This is the second in a series of articles looking at preparing our hearts for the Lord’s Supper. Last week we saw that there is a cultural aspect with how Jesus offered the cup that tied in with the covenant of marriage. This week we will examine some of the cleansing required before we present ourselves to the table.

When we spoke about the marriage covenant, we left it at the point where the bridegroom went away to “prepare a place,” while the bride was to prepare herself. There were rituals of purification as well as the preparation of special wedding garments. She was to wear a veil during this betrothal period to show that she was spoken for, and so she wouldn’t attract (or entertain) rivals. As the “bride of Christ,” we too are awaiting His return after He has prepared a place for us, and while we wait, we are to prepare ourselves, purify ourselves as He is pure, and remain faithful to our Beloved.

In the John 13-17 passages we mentioned last time, we see Jesus’ teaching on cleansing. He put aside His robe, put on a towel, and washed His disciple’s feet. Through this act He taught many things:

• He demonstrated humility and told them they were to follow in humility with one another.
• He showed that He was the One who cleanses us.
• He pointed out that even though we have thoroughly bathed, we still need to wash away the filth we gather along the daily walk, for it leaves its stain upon us.

The later writings in the New Testament Epistles drive home this point quite plainly. In Paul’s teaching about the Lord’s Supper (1 Cor. 11:17-34) he says, “Whoever eats the bread or drinks the wine in an unworthy manner will be guilty of sinning against the body and blood of the Lord” (vs 27). This means we need to take this event seriously. It is not mere ritual. It is not meant for those who have not received the cup as a bride, pledging themselves to the Lord. It is not meant for those unwilling to be preparing themselves for His return. It is never intended to be merely thoughtless habit. We need to observe it worthily.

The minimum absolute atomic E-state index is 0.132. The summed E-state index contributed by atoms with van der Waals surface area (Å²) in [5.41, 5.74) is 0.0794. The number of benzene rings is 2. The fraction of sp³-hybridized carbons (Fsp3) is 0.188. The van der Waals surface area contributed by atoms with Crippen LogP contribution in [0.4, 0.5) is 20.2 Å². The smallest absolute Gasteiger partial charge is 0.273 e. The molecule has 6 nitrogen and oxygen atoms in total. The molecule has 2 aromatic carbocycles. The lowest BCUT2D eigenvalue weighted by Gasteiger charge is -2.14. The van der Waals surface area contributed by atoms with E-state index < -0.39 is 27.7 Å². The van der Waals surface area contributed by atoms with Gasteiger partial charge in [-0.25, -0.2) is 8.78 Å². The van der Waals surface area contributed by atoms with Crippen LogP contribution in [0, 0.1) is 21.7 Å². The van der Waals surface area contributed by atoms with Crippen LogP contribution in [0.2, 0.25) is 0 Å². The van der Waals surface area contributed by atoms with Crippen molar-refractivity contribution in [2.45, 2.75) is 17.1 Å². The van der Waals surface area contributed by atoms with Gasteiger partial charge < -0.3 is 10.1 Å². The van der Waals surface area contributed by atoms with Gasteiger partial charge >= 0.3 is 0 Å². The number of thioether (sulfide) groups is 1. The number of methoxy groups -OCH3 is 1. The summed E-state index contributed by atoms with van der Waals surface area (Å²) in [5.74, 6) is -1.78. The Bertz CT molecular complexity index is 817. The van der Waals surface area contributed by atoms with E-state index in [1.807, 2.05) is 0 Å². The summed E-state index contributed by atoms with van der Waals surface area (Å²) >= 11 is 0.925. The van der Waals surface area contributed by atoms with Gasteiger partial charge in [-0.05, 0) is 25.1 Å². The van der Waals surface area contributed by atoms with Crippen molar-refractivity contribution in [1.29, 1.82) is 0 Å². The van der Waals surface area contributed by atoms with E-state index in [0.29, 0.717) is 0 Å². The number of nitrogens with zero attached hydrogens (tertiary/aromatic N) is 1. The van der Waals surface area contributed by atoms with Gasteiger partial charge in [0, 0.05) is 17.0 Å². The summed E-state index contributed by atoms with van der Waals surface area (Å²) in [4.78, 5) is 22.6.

Paul goes on to say, “A man ought to examine himself before he eats of the bread and drinks of the cup” (vs 28). We aren’t to come to the table unprepared, but carefully, thoughtfully, with our hearts open before the searching of the Holy Spirit before we come. We need to ask Him to show us where we have a “spot or blemish” which needs our confession and repentance, and requires His cleansing—just as Jesus washed the feet of the disciples. We need to do business with Him on anything the Holy Spirit exposes to us before we come to the table.

In verse 29 Paul continues, “For anyone who eats and drinks without recognizing the body of the Lord eats and drinks judgment upon himself.” There are two main interpretations of this verse, and both have their merits for application here. The first interpretation is that we are not to come to this event lightly. We are to recognize it for what it is—a solemn commemoration of the sacrifice of our Savior and Beloved Bridegroom to redeem us for Himself. When we take the bread, we are acknowledging that His body was beaten, bruised, and broken for us. And we take the cup we are remembering His covenant (and ours), recalling that He took the cup of God’s wrath in our place, and realizing that His blood spilt for us was the “bride price” that He paid. The symbolism in this observance is deep and rich, and we need to “recognize” it.